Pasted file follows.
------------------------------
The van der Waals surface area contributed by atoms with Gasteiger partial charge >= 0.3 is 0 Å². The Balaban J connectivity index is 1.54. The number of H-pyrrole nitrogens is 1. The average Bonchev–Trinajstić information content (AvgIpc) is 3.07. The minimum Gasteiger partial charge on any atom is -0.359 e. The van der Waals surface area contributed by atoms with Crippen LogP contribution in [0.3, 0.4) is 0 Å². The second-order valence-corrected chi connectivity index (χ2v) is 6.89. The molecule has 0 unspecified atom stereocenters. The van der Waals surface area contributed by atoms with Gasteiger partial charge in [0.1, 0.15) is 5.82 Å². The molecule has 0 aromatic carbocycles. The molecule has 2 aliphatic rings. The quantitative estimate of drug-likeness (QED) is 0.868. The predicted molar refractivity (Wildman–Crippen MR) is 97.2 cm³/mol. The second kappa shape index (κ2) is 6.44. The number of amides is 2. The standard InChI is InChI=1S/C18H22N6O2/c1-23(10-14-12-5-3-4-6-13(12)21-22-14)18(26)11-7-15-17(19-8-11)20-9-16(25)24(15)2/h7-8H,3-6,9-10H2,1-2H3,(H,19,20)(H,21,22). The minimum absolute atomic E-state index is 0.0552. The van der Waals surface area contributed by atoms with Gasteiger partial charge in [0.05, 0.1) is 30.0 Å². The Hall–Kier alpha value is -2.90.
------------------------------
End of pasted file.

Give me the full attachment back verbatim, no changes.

The van der Waals surface area contributed by atoms with Gasteiger partial charge >= 0.3 is 0 Å². The Balaban J connectivity index is 1.54. The number of H-pyrrole nitrogens is 1. The average Bonchev–Trinajstić information content (AvgIpc) is 3.07. The minimum Gasteiger partial charge on any atom is -0.359 e. The van der Waals surface area contributed by atoms with Crippen LogP contribution in [0.3, 0.4) is 0 Å². The second-order valence-corrected chi connectivity index (χ2v) is 6.89. The molecule has 0 unspecified atom stereocenters. The van der Waals surface area contributed by atoms with Gasteiger partial charge in [0.1, 0.15) is 5.82 Å². The molecule has 0 aromatic carbocycles. The molecule has 2 aliphatic rings. The quantitative estimate of drug-likeness (QED) is 0.868. The predicted molar refractivity (Wildman–Crippen MR) is 97.2 cm³/mol. The second kappa shape index (κ2) is 6.44. The number of amides is 2. The standard InChI is InChI=1S/C18H22N6O2/c1-23(10-14-12-5-3-4-6-13(12)21-22-14)18(26)11-7-15-17(19-8-11)20-9-16(25)24(15)2/h7-8H,3-6,9-10H2,1-2H3,(H,19,20)(H,21,22). The minimum absolute atomic E-state index is 0.0552. The van der Waals surface area contributed by atoms with Gasteiger partial charge in [0.05, 0.1) is 30.0 Å². The Hall–Kier alpha value is -2.90.